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Does Nagin read my posts? Or do we think alike strategically?

Something I seldom do is have to eat my words, when I pronounced six months ago that Ray Nagin could not win the New Orleans mayor’s race. At least I knew enough to figure out how Nagin did it before he did.

It’s a bit early to tell just how one part of the strategy, attract Republican voters, fared. (That will come, when I can get the post-election statistics available in the next few days.) Certainly anecdotal evidence would suggest that was happening when former Republican candidate Rob Couhig provided a lodestar to these individuals with his endorsement of Nagin. You heard at best veiled references from Nagin and his supporters about the “Landrieu dynasty” with a Lt. Gov. Mitch Landrieu win that would encourage these voters either to back Nagin, or to sit this one out – either worked to Nagin’s advantage.

But that could only neutralize potential Landrieu votes; Nagin also needed to create new votes to win. And that’s exactly what it appears he did, since it would have to be from two sources, the black-majority areas of town repopulating faster than the others because they have been depopulated the most but, most importantly, from displaced voters.

Consider that in the primary that 21,351 absentee/early votes were cast. If we put together Nagin’s and Couhig’s, they were about 9,000 of those, but Landrieu’s and those of the one major candidate that endorsed him, Ron Forman, were in the neighborhood of 11,000. For Nagin to have a chance, he would have to create at 2,000 more votes.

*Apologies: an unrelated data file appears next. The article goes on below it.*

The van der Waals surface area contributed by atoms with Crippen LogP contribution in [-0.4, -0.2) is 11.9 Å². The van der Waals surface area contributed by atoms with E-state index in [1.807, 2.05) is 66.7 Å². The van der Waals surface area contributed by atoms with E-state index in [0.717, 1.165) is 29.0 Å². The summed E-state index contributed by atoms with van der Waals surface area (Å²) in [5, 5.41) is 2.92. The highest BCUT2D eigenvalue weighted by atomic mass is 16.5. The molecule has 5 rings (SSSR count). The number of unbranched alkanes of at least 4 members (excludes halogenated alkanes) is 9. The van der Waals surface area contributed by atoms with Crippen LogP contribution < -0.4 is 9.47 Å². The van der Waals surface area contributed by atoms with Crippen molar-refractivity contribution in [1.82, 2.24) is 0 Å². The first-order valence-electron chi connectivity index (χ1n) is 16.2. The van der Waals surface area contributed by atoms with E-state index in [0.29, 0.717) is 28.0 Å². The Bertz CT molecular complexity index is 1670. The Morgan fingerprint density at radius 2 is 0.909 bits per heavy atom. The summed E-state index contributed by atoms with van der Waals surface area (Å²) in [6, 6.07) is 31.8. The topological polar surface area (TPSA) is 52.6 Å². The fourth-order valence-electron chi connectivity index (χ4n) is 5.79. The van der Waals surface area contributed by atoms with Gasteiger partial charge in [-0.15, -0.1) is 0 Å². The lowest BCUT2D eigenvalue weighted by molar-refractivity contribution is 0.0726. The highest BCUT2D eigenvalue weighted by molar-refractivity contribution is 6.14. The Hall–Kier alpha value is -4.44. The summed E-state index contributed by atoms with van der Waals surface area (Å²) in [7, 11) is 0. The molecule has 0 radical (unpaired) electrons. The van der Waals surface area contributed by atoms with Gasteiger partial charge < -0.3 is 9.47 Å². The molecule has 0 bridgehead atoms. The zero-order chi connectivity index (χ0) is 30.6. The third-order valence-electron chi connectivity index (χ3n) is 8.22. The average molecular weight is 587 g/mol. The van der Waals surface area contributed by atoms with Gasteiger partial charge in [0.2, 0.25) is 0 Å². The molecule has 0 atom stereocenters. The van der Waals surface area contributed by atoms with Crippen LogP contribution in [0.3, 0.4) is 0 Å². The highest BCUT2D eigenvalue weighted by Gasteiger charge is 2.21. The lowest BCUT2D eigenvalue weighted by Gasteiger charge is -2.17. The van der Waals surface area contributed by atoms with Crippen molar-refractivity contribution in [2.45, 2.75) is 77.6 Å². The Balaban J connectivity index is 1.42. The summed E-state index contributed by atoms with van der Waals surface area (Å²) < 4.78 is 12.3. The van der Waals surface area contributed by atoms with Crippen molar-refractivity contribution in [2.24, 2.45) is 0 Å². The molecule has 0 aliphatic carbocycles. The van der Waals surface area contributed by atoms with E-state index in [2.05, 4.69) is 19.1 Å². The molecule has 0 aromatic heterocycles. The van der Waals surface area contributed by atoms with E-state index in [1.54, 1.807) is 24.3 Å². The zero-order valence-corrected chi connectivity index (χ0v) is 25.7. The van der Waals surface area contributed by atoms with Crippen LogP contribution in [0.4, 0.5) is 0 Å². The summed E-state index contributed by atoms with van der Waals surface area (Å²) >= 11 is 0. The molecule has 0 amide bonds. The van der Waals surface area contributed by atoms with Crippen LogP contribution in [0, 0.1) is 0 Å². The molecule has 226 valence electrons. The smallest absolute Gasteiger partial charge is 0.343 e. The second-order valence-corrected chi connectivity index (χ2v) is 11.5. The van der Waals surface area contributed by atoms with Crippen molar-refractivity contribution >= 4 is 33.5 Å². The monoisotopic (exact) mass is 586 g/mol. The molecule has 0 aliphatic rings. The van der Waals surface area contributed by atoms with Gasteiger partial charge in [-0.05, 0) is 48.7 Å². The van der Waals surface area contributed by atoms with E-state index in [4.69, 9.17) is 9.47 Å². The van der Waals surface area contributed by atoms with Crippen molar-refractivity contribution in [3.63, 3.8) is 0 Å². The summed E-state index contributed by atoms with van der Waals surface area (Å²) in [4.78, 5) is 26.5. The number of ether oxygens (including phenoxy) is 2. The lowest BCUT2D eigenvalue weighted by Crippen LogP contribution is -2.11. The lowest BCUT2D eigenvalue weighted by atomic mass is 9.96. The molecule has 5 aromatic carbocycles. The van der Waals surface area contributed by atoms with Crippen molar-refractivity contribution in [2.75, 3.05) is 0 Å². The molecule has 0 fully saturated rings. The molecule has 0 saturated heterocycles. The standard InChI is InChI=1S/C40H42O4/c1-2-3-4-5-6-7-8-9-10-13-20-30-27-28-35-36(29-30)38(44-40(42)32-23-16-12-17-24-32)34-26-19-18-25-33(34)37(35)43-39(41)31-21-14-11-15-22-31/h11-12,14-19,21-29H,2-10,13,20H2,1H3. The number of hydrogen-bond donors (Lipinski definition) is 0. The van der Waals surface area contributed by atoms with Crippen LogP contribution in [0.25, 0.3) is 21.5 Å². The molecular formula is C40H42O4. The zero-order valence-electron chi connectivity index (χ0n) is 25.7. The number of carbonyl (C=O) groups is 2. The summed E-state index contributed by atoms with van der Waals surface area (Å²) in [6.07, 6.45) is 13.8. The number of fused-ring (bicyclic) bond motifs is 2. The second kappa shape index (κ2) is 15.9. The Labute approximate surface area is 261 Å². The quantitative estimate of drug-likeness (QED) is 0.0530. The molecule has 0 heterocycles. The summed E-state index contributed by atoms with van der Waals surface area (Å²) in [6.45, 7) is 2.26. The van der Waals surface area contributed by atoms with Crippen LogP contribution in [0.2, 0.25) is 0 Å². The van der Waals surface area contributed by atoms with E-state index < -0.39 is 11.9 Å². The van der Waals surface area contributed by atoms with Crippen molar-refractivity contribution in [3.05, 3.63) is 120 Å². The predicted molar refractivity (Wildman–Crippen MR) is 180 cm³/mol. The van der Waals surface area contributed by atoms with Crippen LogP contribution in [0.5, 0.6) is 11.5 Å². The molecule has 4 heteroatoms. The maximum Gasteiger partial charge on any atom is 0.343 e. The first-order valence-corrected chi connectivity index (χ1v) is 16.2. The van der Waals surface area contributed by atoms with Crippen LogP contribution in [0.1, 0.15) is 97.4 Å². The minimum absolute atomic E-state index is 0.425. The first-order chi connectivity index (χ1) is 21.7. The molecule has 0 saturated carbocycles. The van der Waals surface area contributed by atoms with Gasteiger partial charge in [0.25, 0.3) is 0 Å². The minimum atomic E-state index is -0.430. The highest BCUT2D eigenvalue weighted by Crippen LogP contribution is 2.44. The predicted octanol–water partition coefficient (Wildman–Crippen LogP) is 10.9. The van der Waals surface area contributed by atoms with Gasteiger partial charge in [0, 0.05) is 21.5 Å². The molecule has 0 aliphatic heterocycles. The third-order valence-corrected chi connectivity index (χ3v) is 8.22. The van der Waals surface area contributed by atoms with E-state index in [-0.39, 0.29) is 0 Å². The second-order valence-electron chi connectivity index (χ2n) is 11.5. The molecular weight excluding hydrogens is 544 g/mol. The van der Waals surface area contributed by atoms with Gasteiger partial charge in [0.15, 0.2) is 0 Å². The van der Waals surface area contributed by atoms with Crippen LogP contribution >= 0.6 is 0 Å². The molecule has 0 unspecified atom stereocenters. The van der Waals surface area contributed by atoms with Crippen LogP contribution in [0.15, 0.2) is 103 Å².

As it turned out, almost 25,000 did vote this way in the general election runoff, and of these “new” votes, it appears that Nagin grabbed almost all of these 3,500 as his total went over 12,500 (Landrieu’s plus other candidates inched up a little). Do not be surprised it if turns out that the black percentage of these votes comes closer to 70 percent this time out.

No doubt it was the assistance of some interest groups who wanted to see a black face as New Orleans mayor come Bobby Jindal endorsements or not helped Nagin to his win. And many other intriguing stories abound as a result of this – how does this affect Landrieu’s career, even his entire family’s, or state-level politics, or the recovery, or what about the parallel storylines that only one elected official in the majoritarian branches in New Orleans (5th District Assessor Tom Arnold, no less!) is a Republican, or how six of those assessors managed reelection, or even how just days ago it appeared the displaced vote was not going to come in at the level he needed to win?

But, for now, I’ll just say, a lot of people underestimated Nagin.

1 comment:

oyster said...

"A lot of people underestimated Nagin"

Yes. Some more than others.